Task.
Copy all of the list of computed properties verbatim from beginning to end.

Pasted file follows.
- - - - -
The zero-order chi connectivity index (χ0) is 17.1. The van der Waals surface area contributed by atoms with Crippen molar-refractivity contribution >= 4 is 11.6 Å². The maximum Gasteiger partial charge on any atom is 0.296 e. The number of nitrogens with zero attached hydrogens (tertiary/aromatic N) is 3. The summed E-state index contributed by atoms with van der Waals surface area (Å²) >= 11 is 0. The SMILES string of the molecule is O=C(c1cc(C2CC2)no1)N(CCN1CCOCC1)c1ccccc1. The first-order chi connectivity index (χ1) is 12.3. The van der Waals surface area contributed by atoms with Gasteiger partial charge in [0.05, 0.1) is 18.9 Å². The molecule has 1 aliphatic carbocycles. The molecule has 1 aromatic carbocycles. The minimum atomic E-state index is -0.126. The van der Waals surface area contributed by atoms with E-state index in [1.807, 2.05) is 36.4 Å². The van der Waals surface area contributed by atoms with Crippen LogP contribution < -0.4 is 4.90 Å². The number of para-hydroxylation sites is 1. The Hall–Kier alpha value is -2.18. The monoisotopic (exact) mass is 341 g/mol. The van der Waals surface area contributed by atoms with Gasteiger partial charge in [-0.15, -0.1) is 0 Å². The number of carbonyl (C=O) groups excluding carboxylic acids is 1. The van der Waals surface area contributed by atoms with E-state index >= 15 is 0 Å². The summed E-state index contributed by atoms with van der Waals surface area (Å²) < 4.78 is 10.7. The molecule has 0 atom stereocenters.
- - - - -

The zero-order chi connectivity index (χ0) is 17.1. The van der Waals surface area contributed by atoms with Crippen molar-refractivity contribution >= 4 is 11.6 Å². The maximum Gasteiger partial charge on any atom is 0.296 e. The number of nitrogens with zero attached hydrogens (tertiary/aromatic N) is 3. The summed E-state index contributed by atoms with van der Waals surface area (Å²) >= 11 is 0. The SMILES string of the molecule is O=C(c1cc(C2CC2)no1)N(CCN1CCOCC1)c1ccccc1. The first-order chi connectivity index (χ1) is 12.3. The van der Waals surface area contributed by atoms with Gasteiger partial charge in [0.05, 0.1) is 18.9 Å². The molecule has 1 aliphatic carbocycles. The molecule has 1 aromatic carbocycles. The minimum atomic E-state index is -0.126. The van der Waals surface area contributed by atoms with E-state index in [1.807, 2.05) is 36.4 Å². The van der Waals surface area contributed by atoms with Crippen LogP contribution < -0.4 is 4.90 Å². The number of para-hydroxylation sites is 1. The Hall–Kier alpha value is -2.18. The monoisotopic (exact) mass is 341 g/mol. The van der Waals surface area contributed by atoms with Gasteiger partial charge in [-0.15, -0.1) is 0 Å². The number of carbonyl (C=O) groups excluding carboxylic acids is 1. The van der Waals surface area contributed by atoms with E-state index >= 15 is 0 Å². The summed E-state index contributed by atoms with van der Waals surface area (Å²) < 4.78 is 10.7. The molecule has 0 atom stereocenters.